The term allopolyploid refers to an organism that originated through hybridization and increased its ploidy level by retaining the unreduced genomes of its parents. Both hybridization and polyploidy usually have negative consequences for the organism. However, there are species that not only survive these modifications but even thrive and can outcompete their diploid relatives. There are many intuitive explanations for the success of polyploids, but the number of empirical studies is limited.

The shepherd's purse (Capsella bursa-pastoris) is an emerging model for studying a successful allopolyploid species. C. bursa-pastoris occurs worldwide, whereas its parental species, Capsella grandiflora and Capsella orientalis, have more limited distribution range. C. grandiflora is confined to Northern Greece and Albania, and C. orientalis is found only in the steppes of Central Asia. We described the genetic variation within C. bursa-pastoris and showed that it is not homogeneous across Eurasia but rather subdivided into three genetically distinct populations: one comprises accessions from Europe and Eastern Siberia, the second one is located in Eastern Asia and the third one groups accessions around the Middle East. Reconstruction of the colonization history suggested that this species originated in the Middle East and subsequently spread to Europe and Eastern Asia. This colonization was probably human-mediated. Interestingly, these three populations survive in different environmental conditions, and yet most gene expression differences between them could be explained by neutral processes. We also found that despite a common history within one species, the two subgenomes retained differences already present between the parental species. In particular, the genetic load was still higher on the subgenome inherited from C. orientalis than on the one inherited from C. grandiflora. The two subgenomes were also differentially influenced by introgression and selection in the three genetic clusters. Gene expression variation was highly correlated between the two subgenomes but the total level of expression showed variation in parental dominance across flower, leaf, and root tissues.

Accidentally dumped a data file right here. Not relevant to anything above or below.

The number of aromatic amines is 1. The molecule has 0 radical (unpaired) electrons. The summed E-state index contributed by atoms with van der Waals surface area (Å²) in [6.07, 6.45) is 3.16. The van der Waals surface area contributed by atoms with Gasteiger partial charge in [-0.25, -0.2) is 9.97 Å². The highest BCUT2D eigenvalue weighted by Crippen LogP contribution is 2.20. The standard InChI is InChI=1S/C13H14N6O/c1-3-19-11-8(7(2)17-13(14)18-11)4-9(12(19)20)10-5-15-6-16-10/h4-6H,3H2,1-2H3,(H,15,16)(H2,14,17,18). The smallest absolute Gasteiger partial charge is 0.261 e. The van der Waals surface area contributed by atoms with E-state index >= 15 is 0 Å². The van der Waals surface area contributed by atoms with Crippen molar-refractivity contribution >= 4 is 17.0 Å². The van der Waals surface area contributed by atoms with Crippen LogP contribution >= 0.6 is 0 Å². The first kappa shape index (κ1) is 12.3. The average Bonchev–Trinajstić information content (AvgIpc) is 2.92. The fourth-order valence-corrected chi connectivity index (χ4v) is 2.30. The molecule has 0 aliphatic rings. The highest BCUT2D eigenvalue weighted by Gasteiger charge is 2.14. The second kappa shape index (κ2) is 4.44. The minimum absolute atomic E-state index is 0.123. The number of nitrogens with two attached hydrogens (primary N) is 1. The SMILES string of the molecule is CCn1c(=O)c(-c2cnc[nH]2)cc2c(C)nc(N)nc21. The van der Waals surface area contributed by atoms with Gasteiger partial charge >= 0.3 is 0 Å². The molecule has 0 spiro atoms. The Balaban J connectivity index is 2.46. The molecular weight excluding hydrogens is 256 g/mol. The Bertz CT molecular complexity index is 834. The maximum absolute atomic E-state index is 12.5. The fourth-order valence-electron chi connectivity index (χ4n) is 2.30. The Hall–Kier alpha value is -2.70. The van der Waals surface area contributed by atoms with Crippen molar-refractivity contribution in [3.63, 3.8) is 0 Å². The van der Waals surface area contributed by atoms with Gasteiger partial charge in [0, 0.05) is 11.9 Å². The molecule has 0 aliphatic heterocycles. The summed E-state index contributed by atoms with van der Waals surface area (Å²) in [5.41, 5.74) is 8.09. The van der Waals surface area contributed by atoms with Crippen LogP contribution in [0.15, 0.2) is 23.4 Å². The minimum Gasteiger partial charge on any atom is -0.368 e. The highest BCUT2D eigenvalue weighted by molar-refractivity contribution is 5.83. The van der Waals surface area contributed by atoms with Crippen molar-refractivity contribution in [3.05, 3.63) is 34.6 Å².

This thesis for the first time shows that the evolutionary pathways of allopolyploids may differ not only on the species level but also between populations within one species. It also supports the theory that alloploidy provides an increased amount of genetic material that enables evolutionary flexibility.

Place, publisher, year, edition, pages
Uppsala: Acta Universitatis Upsaliensis, 2018. p. 51
Series
Digital Comprehensive Summaries of Uppsala Dissertations from the Faculty of Science and Technology, ISSN 1651-6214 ; 1632
Keywords
allopolyploidy, population structure, selection, genetic drift, gene expression, parental legacy, genetic load
National Category
Evolutionary Biology
Research subject
Biology with specialization in Evolutionary Functional Genomics
Identifiers
urn:nbn:se:uu:diva-341709 (URN)978-91-513-0236-2 (ISBN)
Public defence
2018-03-27, Lindhalsalen, Norbyväagen 18, Uppsala, 10:00 (English)
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Available from: 2018-03-05 Created: 2018-02-13 Last updated: 2018-04-03